The Araucanians: Or, Notes of a Tour Among the Indian Tribes of Southern Chili

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Page 312 - There was another slackening, another jerk, and so on, until the "critter" was brought to the desired spot. The next trouble was to loose the captive. Sundry scientific pulls brought him to the ground, and Katrilas, springing forward, stripped the lassos from his horns. But another remained on the tail. That no one would venture to untie, for the bull had risen, and stood glaring frantically around. An Indian, unsheathing his long knife, ran full tilt at the extended tail, and with one blow severed...
Page 255 - Indostan, are accustomed to repeat on their rosaries, tbe syllables horn, ha, hum, or om, am, um, which in some measure corresponds with what we have mentioned of the Chilians. That Chili was originally peopled by one nation appears probable, as all the aborigines inhabiting it, however independent of each other, speak the same language, and have a similar ap3 pearance.
Page 258 - ... horses ; but he intended to send some of his young men to Concepcion in the spring, and he would avail himself of the opportunity to forward me a suitable present. This was but in accordance with established usage, for the Mapuches are essentially a bartering people. Whatever present is made, or favor conferred, is considered as something to be returned ; and the Indian never fails, though months and years may intervene, to repay what he conscientiously thinks an exact equivalent for the thing...
Page 255 - The signification of the three first words is uncertain, and they might be considered as interjections, did not the word pum, by which the Chinese call the first created man, or the one saved from the waters, induce a suspicion, from its similarity, that these have a similar signification. The lamas...
Page 275 - ... Aztecs had a sacred unction, and a holy water, drawn from a sacred spring, and "about his neck is tied a small gourd, containing a certain powder, which is esteemed a strong preservative against disease, sorcery, and treason." 7 "At the entrance to one of the narrow defiles of the Cordilleras . . . a large mass of rock with small cavities upon its surface, into which the Indians, when about to enter the pass, generally deposit a few glass beads, a handful of meal, or some other propitiatory offering...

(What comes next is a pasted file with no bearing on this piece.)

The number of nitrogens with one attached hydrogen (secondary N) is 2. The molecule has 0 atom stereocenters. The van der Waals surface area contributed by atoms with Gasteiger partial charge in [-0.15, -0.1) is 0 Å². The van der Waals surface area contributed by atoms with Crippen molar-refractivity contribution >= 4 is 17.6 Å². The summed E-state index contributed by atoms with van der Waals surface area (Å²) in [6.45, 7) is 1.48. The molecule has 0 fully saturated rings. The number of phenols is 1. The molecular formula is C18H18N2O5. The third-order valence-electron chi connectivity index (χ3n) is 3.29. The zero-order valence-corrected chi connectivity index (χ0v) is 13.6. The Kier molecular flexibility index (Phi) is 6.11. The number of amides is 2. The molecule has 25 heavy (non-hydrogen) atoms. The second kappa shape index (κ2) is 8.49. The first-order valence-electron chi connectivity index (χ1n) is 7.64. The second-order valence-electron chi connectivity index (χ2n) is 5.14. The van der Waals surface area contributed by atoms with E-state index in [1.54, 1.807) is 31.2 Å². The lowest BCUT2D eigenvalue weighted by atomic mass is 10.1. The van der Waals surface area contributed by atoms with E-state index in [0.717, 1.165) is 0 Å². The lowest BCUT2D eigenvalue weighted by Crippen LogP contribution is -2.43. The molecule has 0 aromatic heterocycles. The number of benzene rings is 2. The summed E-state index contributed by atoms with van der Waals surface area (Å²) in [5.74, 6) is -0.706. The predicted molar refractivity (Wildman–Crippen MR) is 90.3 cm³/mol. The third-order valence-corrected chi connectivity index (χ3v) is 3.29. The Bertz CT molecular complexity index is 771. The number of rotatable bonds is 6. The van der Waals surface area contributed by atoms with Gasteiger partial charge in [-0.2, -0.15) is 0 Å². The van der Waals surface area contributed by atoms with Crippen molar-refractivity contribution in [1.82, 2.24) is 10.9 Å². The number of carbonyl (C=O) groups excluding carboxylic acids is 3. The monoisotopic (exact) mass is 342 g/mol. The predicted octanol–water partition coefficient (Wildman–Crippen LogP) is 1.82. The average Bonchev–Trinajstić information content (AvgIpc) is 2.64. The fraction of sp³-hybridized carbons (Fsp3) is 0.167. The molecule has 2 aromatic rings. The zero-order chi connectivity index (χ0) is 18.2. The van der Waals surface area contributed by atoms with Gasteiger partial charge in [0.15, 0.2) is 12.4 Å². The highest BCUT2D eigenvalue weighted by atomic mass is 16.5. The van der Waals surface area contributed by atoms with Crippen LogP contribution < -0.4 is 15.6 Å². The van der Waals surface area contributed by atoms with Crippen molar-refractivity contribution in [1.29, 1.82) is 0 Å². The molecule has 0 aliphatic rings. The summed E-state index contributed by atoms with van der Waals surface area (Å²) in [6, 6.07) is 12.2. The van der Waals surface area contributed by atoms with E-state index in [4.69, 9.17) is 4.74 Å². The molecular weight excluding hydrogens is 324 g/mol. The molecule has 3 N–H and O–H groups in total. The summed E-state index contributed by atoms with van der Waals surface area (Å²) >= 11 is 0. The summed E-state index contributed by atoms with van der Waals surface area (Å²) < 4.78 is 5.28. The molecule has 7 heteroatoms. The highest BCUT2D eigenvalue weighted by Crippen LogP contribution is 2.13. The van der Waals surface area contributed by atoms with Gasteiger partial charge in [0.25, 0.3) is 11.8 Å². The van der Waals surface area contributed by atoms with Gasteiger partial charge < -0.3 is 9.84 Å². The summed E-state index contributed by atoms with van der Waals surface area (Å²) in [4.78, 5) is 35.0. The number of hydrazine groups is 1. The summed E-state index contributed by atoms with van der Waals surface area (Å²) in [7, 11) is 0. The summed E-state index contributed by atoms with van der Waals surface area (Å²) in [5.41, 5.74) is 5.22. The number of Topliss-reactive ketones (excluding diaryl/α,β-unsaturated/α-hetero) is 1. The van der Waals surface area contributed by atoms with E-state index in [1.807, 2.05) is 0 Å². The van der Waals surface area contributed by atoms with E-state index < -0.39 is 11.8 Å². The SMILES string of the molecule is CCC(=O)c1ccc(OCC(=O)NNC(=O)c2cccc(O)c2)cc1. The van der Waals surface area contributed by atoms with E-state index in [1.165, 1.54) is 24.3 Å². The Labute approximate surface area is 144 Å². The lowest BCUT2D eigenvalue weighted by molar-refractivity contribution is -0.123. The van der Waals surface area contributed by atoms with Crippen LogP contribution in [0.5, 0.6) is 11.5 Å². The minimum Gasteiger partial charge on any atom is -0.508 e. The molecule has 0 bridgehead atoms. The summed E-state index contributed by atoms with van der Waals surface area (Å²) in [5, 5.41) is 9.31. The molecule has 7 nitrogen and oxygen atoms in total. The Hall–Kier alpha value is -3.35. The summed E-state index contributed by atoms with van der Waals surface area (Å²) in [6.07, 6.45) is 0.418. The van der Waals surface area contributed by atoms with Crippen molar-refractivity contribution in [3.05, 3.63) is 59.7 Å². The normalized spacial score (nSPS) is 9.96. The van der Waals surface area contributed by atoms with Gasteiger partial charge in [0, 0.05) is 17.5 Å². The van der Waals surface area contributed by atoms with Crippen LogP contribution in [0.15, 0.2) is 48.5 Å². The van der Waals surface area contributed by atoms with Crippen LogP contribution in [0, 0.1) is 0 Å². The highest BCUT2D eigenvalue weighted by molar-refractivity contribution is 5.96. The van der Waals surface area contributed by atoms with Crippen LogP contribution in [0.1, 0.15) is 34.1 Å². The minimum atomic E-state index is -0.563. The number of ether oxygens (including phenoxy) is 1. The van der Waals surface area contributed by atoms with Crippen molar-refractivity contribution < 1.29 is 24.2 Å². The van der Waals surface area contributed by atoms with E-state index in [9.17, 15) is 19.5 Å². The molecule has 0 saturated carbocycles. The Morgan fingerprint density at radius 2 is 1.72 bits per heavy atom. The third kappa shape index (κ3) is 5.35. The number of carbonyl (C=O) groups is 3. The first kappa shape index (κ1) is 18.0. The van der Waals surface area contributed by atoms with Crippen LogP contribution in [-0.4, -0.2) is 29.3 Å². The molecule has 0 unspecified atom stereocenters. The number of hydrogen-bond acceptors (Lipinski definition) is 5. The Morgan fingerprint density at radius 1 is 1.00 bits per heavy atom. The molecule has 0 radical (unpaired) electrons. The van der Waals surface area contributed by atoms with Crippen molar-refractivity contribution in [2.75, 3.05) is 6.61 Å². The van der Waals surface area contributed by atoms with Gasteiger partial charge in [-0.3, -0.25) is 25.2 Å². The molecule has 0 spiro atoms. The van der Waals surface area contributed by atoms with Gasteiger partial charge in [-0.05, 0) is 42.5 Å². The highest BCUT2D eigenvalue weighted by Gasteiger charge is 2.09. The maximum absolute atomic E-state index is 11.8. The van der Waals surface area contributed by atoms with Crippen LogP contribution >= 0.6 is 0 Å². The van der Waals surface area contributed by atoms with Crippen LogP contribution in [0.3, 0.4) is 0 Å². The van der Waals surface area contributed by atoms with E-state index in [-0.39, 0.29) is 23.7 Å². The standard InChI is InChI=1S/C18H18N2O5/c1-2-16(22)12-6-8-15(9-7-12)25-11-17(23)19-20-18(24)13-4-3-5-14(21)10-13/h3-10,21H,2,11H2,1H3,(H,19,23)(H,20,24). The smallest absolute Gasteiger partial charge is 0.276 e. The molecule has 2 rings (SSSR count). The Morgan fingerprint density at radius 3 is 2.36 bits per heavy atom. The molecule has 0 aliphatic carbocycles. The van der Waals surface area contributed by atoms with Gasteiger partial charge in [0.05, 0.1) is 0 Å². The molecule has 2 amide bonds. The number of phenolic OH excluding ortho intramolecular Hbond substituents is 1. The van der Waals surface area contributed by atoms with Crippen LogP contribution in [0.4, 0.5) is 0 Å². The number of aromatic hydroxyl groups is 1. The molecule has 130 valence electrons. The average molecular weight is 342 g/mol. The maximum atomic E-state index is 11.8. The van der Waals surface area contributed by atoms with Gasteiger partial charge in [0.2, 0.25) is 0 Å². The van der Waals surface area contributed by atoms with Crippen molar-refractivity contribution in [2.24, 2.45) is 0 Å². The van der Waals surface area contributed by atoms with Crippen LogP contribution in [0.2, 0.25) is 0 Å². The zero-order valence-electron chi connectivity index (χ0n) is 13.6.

Page 312 - Thus the two men at the sides were safe, provided that the man behind kept his lasso strained. But a question in the rule of three now arose. If three men catch a bull, one by each horn, and one by the tail, and all pull in different directions, which way can the bull go?
Page 214 - ... understand. Matrimony may follow ; but such a preliminary courtship is by no means considered necessary, nor is the lady's consent deemed of any importance.
Page 311 - Europa through the Phoenician deep, or such an one as might be worshipped on the shores of the Ganges. After a long time he was lassoed, and the horseman, who had literally taken the bull by the horns, started off complacently to lead him to the place of gathering. But his bullship did not take the going as a matter of course; for, with a mad bellow, he charged upon his captor, who, seeing a very formidable pair of horns dashing toward him, started at full gallop, still holding fast the lasso, which...
Page 214 - Similar is the feeling shown by the Arancanian women. "Far from being dissatisfied, or entertaining any jealousy toward the new-comer, she [one of two wives] said that she wished her husband would marry again ; for she considered it a great relief to have some one to assist her in her household duties, and in the maintenance of her husband.
Page 310 - ... and ludicrous scenes. Even when taken, the captives are not easy of management, their attachment for old associates manifesting itself in frequent attempts to return. One particular bull gave great trouble. He was a noble fellow, of spotless white — such an one as bore the beautiful Europa through the Phoenician deep, or such an one as might be worshipped on the shores of the Ganges.

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